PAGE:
Monday, August 8, 2011

Here she comes, there she goesI

It's been a bad summer. Today the minutes ticked by past the "witching hour" ~ the moments when I had expected DH home, then hoped he would be home, then started checking every car that drove by to see if it was someone delivering bad news. About half an hour later, the phone rang and the first thing my husband said was, "We're OK," [and you always know this comes before the "but"] "but I'm going to be late."

So, so, so grateful today. Trying to focus on what I have instead of what I don't. I'll be happy when this summer is over.

Tuesday, June 21, 2011

Department Politics

I know it's a brotherhood. I know I should be grateful that anybody covers my husband's butt on any kind of call so that said butt can come home every night from work. (Although there are a few out that who would actually make the call worse... but I digress.)

In the midst of all this "brotherhood" there are politics. I guess it shouldn't be a surprise that there is bickering. I have three kids. In fact, I spent a bunch of time today mediating all that "bologna" with said three kids. So I know how it is.

But adults? ADULTS? Seriously!?!? My husband does the best job he can, every day he goes to work. He's been injured ON THE JOB and kept working while getting treatment. He busts his butt to actually -- get this!?!? -- do his job the right way.

To be fair, I love my husband dearly, but he does have his faults, too. I especially can't stand how black-and-white everything is for him. It is absolutely right or absolutely wrong. Yet, he can also be the most forgiving cop there is, taking the stance that showing someone mercy may have a much bigger impact in changing their behavior than a measly citation. He's a conundrum, that one.

So when I know all this about him, about how he works so diligently and hurts so much.... when a superior starts spreading rumors about him, you'll see why I'm a little peeved.

In the real world, my husband would calmly, and politely, call them on the carpet. He would nicely say "I hear you told your whole team I'm a lazy tard. Can you clarify for me the problem you see with my work, so that I can improve?" But of course, dear sweet husband can't do that. Because then the "rat" (who told my husband about the rumor-mill-maker) will be outed and my husband cherishes his brotherhood. He is so grateful for the "rat" who told him he's being falsely accused of x-y-z *behind his back* and now he knows he must watch out for said back.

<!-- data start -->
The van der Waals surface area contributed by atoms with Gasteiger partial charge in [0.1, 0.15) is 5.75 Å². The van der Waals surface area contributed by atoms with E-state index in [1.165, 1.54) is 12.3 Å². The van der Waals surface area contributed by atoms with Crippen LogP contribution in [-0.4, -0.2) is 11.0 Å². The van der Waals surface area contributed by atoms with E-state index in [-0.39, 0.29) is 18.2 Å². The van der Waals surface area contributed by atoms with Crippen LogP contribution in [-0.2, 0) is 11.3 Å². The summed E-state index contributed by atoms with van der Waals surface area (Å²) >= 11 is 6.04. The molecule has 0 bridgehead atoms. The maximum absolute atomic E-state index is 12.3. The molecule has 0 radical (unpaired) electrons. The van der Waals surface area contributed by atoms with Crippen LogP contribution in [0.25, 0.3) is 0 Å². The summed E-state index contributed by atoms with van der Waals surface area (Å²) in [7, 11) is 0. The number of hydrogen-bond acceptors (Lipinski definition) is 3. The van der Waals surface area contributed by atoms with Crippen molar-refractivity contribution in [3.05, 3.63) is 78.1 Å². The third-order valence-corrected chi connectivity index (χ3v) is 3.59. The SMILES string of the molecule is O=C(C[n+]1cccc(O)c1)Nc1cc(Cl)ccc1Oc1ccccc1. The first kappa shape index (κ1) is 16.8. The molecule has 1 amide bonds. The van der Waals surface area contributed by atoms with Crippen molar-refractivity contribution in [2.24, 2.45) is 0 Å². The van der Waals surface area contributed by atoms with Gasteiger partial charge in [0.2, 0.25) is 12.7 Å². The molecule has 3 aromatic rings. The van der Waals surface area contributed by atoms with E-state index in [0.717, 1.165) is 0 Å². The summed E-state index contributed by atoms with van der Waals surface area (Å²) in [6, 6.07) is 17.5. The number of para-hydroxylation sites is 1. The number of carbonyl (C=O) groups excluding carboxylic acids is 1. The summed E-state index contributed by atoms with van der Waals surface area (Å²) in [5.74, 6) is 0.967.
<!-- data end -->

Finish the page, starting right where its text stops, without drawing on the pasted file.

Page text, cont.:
I'm just livid.

How do you handle department politics? Because I'm sure not doing a great job of handling them right now.

Monday, June 20, 2011

Treats for your Sweet

Ok.... Now I know I feel 100,000 times better when I don't eat junk, but with stuff out there like this.... who can resist? Make your own chocolate candy from molds (right) or just order the badge pre-made as a blue lollipop to hand out to your adoring fans. Either way, you'll be "popular" (cue music from "WICKED" which I love).

It's summer! Go out, have fun! We are. :)

Thursday, May 26, 2011

Spring Thaw

Life is swirling at an unbelievable rate these days, and I cannot keep up. 

I thought that with this shift rotation everything would be "great."  Husband is working a modified day schedule (starting in the late morning) and I thought it was close enough to the type of schedule that "regular" people work that it would be great for our family.  In a way, it has been great.  But there are other things, like interpersonal stuff, in our marriage that I thought would be helped by this schedule too. 

Is it no surprise they aren't? 

People say that with kids, it's not about (fancy) "quality" time but quantity.  I guess I thought our marriage would benefit from time together at the "right" time of day (i.e. when I am awake and husband is home and not working).  :)  I don't think it's worked out like that.  It's almost been worse, like there is the expectation that it would be better but it's not so therefore it's worse.  So maybe it's no surprise that I haven't posted for over a month.  School and life has been kicking my butt and I've been so discouraged.  (And I've gotten addicted to Words With Friends.  Oops)